Ericsson (NASDAQ: ERIC) expects average smartphone data usage in North America to grow nearly six-fold in the next six years, jumping from 3.8 GB per month in 2015 to 22 GB per month by the end of 2021. That growth will be driven by an increasing usage of streaming video as well as the advent of 5G networks. There will be 150 million 5G subscriptions globally by the end of 2021, according to a new report from the Swedish network vendor.
In Ericsson's latest Mobility Report, the vendor looks at current trends underpinning mobile broadband usage and growth and also provides a projection for the years ahead. Mobile data traffic continues to "grow strongly," the report said, with an expected 10-fold increase forecast by the end of 2021.
"Currently, there are as many mobile subscriptions as people in the world, and every second, 20 new mobile broadband subscriptions are activated," the report said. "In addition to the increase in subscribers, data consumption also continues to rise. Consequently, mobile data traffic in Q3 2015 was 65 percent higher than in Q3 2014, largely driven by increased video consumption on mobile devices."
Ericsson expects that almost 70 percent of all mobile data traffic will be from video by 2021. Out of a total forecast of 28 billion connected devices, more than 15 billion will be machine-to-machine (M2M) and consumer electronic devices by 2021, the firm said.
The number of mobile broadband subscriptions is growing globally by around 25 percent year-over-year, increasing by around 160 million in the third quarter alone. LTE subscriptions continue to grow strongly and the total figure has reached around 850 million subscriptions, with around 120 million new LTE subscribers coming online in the third quarter. There were around 79 million new WCDMA/HSPA added during the third quarter.
Half of all mobile devices in the United States and Canada now use LTE networks, according to Ericsson, and the access to faster speeds is in turn driving more data usage of video, social media and other mobile broadband services. North America already has the highest monthly data usage per smartphone in the world and this trend will continue. More than 90 percent of the total data growth in the region from 2015 to 2021 – when Ericsson forecasts total usage will jump from 1.3 exabytes (roughly 1.4 billion gigabytes) to 9 exabytes per month -- will come from smartphones. That represents a growth of almost 40 percent annually.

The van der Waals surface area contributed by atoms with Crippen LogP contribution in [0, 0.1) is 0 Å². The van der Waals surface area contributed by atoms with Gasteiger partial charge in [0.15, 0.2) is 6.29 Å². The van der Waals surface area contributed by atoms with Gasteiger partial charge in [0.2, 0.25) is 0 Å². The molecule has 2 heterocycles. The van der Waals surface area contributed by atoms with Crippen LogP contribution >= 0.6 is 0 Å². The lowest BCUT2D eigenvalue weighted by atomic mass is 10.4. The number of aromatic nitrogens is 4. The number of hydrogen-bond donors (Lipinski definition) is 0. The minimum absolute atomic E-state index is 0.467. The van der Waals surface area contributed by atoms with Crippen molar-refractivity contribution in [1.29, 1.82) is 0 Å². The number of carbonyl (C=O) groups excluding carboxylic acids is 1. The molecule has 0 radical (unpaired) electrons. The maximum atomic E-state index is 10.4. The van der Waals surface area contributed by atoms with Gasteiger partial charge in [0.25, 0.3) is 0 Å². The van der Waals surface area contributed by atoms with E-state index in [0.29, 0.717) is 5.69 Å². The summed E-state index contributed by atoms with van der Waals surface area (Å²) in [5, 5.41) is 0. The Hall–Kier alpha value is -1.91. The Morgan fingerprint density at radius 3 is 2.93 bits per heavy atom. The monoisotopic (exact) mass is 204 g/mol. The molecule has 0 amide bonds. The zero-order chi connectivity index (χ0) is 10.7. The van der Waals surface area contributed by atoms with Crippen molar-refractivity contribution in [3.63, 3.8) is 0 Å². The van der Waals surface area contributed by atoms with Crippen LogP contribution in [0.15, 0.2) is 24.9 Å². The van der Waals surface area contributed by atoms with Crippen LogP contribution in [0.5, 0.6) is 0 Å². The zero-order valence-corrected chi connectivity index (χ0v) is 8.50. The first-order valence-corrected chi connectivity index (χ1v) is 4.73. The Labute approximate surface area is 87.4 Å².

Ericsson predicts that between 2015 and 2021, smartphone subscriptions will increase by 45 percent in the U.S. and Canada, to 410 million and that feature phones "will see an almost total decline during the same period."
In North America, more than half of mobile service users browse the Internet at least daily from their mobile device, while nearly 75 percent browse via a mobile device on a weekly basis. Social networking is the next largest usage category, with more than 60 percent of mobile users accessing a social networking site at least once per week from a mobile device.
The jump from users churning through an average of 3.8 GB per month in 2015 to 22 GB per month in 2021 will in part be driven by technology advances in devices, like higher resolution screens. The usage corresponds to 15 to 30 minutes of video streaming per day. Social networking and other apps will also contribute to larger traffic volumes in 2021, Ericsson said. Total mobile data traffic in 2021 is expected to exceed 9 exabytes per month.
Looking globally, Ericsson said the number of subscriptions exceeds the population in many countries, which is largely due to inactive subscriptions and multiple device ownership, e.g. for business and private use, or to optimize pricing by using different operators for different calls (this is common, for example, in parts of Africa). In developed markets, users tend to add secondary devices like tablets, which often means that the number of subscribers is lower than the number of subscriptions.
By 2016, Ericsson forecasts the number of smartphone subscriptions will surpass those for feature phones, and the firm expects smartphone subscriptions to almost double by 2021. "This is due to greater affordability in developing markets such as Asia Pacific, the Middle East, and Africa," Ericsson said, adding that 85 percent of all subscriptions will be for mobile broadband by the end of 2021.
Ericsson expects people will adopt 5G faster than they did LTE. The firm says 5G networks, which are still not defined by standards bodies, will consist of a new radio access network, an evolved LTE access and an enhanced core network. "It offers a wider range of services and will open up new industries and verticals. 5G networks, based on standards that will meet ITU IMT-2020 requirements, are expected to be deployed commercially in 2020," Ericsson noted.
Pre-standard, pre-commercial networks are expected to be launched earlier in selected markets, Ericsson said, adding that in 2021, South Korea, Japan, China and the U.S. are expected to have the fastest adoption of 5G subscriptions.
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